How to Obtain Custody of a Grandchild From the State of Florida

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Grandparents often play an active, significant role in their grandchildren’s lives. They may help out with babysitting, contribute financially or have their grandkids stay overnight on a regular basis. However, it’s quite a different story to have legal custody of your grandchild, and to do so the grandparent has to go through a complicated legal process. If the grandchild has been placed in Florida’s foster care system, the Florida Department of Children and Families is likely to be involved.

Grandparents' Custody Rights in Florida

In Florida, grandparents do not have automatic legal rights to custody of a grandchild based on the familial relationship alone. Reasons grandparents can file for legal custody of a grandchild include:

  • If both parents are deceased, missing or in a persistent vegetative state. 
  • If one parent is deceased, missing or in a persistent vegetative state and the other parent has been convicted of a felony or offence of violence involving behavior that poses a substantial threat of harm to the child. 


    Read More: Custody Rights for Out of State Grandparents

Visitation for Grandparents in Florida

A grandparent in Florida may petition the court for visitation to have more direct contact with his grandchild. Ask the clerk of the circuit court in the county in which you live for the correct form. You may file the form electronically or by handing it to the clerk of court. If the child's parents have signed waivers of service of process and do not contest your petition, you can set a final hearing. The child's parents must be informed of the hearing date. If one of the parents is deceased, you must file a certified copy of the death certificate or other proof of death. If you don't have waivers of service of process, and the parents contest your petition, you must notify them of the petition. This can be done by personal service or by constructive service if you don't know where the parents live after completing all of the searches listed in the Affidavit of Diligent Search and Inquiry.

The court holds a preliminary hearing to determine whether you have made a sufficient case of parental unfitness or significant harm to the child. If the court finds evidence that a parent is unfit, it may appoint a guardian ad litem to look after the child’s best interests. If the parents are personally served, they have 20 days to answer the petition. If no answer is filed after this time, you may file a Motion for Default with the clerk of court. You must also file a Notice for Trial, which sets a date for a final hearing.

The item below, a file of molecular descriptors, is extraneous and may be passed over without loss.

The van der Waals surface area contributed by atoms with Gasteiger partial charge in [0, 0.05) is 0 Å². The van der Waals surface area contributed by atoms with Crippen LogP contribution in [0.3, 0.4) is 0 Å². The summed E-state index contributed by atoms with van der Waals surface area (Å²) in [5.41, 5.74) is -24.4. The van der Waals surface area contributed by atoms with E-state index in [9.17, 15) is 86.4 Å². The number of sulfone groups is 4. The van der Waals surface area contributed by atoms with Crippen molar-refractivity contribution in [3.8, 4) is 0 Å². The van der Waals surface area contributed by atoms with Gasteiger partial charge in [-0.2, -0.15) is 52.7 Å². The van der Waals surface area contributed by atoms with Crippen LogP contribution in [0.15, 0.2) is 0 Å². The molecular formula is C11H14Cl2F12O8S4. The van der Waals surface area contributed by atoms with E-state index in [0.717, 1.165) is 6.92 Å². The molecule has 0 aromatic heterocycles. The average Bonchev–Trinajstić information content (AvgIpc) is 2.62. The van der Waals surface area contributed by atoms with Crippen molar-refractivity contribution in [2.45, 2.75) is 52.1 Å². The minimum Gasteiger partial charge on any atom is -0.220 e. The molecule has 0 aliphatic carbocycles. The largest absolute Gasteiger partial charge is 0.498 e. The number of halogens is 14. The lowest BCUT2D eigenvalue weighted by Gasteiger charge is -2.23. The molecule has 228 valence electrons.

If either parent files an answer that disagrees with or denies anything in your petition, and you are unable to settle the disputed issues, you must file a Notice for Trial to request a final hearing. Some courts require the completion of a mediation process before a final hearing is set. If the case is resolved at mediation, there is no need for a final hearing.

The court will only grant visitation to a grandparent if the parent is unfit or there is significant harm to the child. Visitation must be in the best interests of the child and should not cause substantial harm to the parent-child relationship. In Florida, a grandparent is also entitled to reasonable visitation with her grandchild if the child has been removed from the parents’ home due to abuse, neglect or abandonment.

Temporary Child Custody for Grandparents

If you want temporary custody of your grandchild, file the Petition for Temporary Custody by Extended Family form with the clerk of the circuit court in the county in which you live. You can file for temporary custody of your grandchild if you have the signed consent of the child's legal parents or you are caring for the child on a full-time basis in the role of a substitute parent, and the child is presently living with you.

At any stage, the child's parent can petition the court to modify or terminate the order granting temporary custody to the grandparent. The court will terminate the order if it finds that the parent is a fit parent or if all parties consent to the termination. The court may modify an order granting temporary custody if the parties consent or if the modification is deemed to be in the best interests of the child.

References

About the Author

Claire is a qualified lawyer and specialized in family law before becoming a full-time writer. She has written for many digital publications, including The Washington Post, Forbes, Vice and HealthCentral.

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